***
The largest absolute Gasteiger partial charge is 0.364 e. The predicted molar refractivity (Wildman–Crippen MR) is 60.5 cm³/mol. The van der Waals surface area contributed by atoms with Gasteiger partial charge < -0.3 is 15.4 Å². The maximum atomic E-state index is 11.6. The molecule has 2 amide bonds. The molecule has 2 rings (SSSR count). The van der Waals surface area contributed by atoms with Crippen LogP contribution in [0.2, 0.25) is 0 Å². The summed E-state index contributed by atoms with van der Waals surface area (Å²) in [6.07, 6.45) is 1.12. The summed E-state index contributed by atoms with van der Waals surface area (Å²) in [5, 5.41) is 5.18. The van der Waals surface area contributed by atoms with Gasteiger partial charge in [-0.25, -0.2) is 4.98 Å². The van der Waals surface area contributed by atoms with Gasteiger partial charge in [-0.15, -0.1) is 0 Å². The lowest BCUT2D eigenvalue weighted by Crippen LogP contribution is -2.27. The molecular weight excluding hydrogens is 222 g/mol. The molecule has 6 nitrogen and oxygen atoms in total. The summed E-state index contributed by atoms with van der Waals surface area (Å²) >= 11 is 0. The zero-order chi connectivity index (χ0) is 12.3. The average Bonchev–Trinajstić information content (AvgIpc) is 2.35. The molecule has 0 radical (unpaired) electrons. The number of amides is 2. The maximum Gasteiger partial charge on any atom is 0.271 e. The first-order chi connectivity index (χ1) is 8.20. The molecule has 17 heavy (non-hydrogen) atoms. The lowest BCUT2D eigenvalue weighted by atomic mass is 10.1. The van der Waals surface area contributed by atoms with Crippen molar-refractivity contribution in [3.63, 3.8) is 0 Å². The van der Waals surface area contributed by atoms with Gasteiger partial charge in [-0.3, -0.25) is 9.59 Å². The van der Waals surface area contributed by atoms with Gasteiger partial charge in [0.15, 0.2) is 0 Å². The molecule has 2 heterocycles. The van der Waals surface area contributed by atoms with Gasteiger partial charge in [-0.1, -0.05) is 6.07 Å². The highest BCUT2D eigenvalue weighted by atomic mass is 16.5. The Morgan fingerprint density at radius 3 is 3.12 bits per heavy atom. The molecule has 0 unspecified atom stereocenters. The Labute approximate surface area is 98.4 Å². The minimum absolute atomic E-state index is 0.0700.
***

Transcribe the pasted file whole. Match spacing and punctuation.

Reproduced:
The largest absolute Gasteiger partial charge is 0.364 e. The predicted molar refractivity (Wildman–Crippen MR) is 60.5 cm³/mol. The van der Waals surface area contributed by atoms with Gasteiger partial charge < -0.3 is 15.4 Å². The maximum atomic E-state index is 11.6. The molecule has 2 amide bonds. The molecule has 2 rings (SSSR count). The van der Waals surface area contributed by atoms with Crippen LogP contribution in [0.2, 0.25) is 0 Å². The summed E-state index contributed by atoms with van der Waals surface area (Å²) in [6.07, 6.45) is 1.12. The summed E-state index contributed by atoms with van der Waals surface area (Å²) in [5, 5.41) is 5.18. The van der Waals surface area contributed by atoms with Gasteiger partial charge in [-0.25, -0.2) is 4.98 Å². The van der Waals surface area contributed by atoms with Gasteiger partial charge in [-0.15, -0.1) is 0 Å². The lowest BCUT2D eigenvalue weighted by Crippen LogP contribution is -2.27. The molecular weight excluding hydrogens is 222 g/mol. The molecule has 6 nitrogen and oxygen atoms in total. The summed E-state index contributed by atoms with van der Waals surface area (Å²) >= 11 is 0. The zero-order chi connectivity index (χ0) is 12.3. The average Bonchev–Trinajstić information content (AvgIpc) is 2.35. The molecule has 0 radical (unpaired) electrons. The number of amides is 2. The maximum Gasteiger partial charge on any atom is 0.271 e. The first-order chi connectivity index (χ1) is 8.20. The molecule has 17 heavy (non-hydrogen) atoms. The lowest BCUT2D eigenvalue weighted by atomic mass is 10.1. The van der Waals surface area contributed by atoms with Crippen molar-refractivity contribution in [3.63, 3.8) is 0 Å². The van der Waals surface area contributed by atoms with Gasteiger partial charge in [-0.3, -0.25) is 9.59 Å². The van der Waals surface area contributed by atoms with Gasteiger partial charge in [0.15, 0.2) is 0 Å². The molecule has 2 heterocycles. The van der Waals surface area contributed by atoms with Gasteiger partial charge in [-0.1, -0.05) is 6.07 Å². The highest BCUT2D eigenvalue weighted by atomic mass is 16.5. The Morgan fingerprint density at radius 3 is 3.12 bits per heavy atom. The molecule has 0 unspecified atom stereocenters. The Labute approximate surface area is 98.4 Å². The minimum absolute atomic E-state index is 0.0700.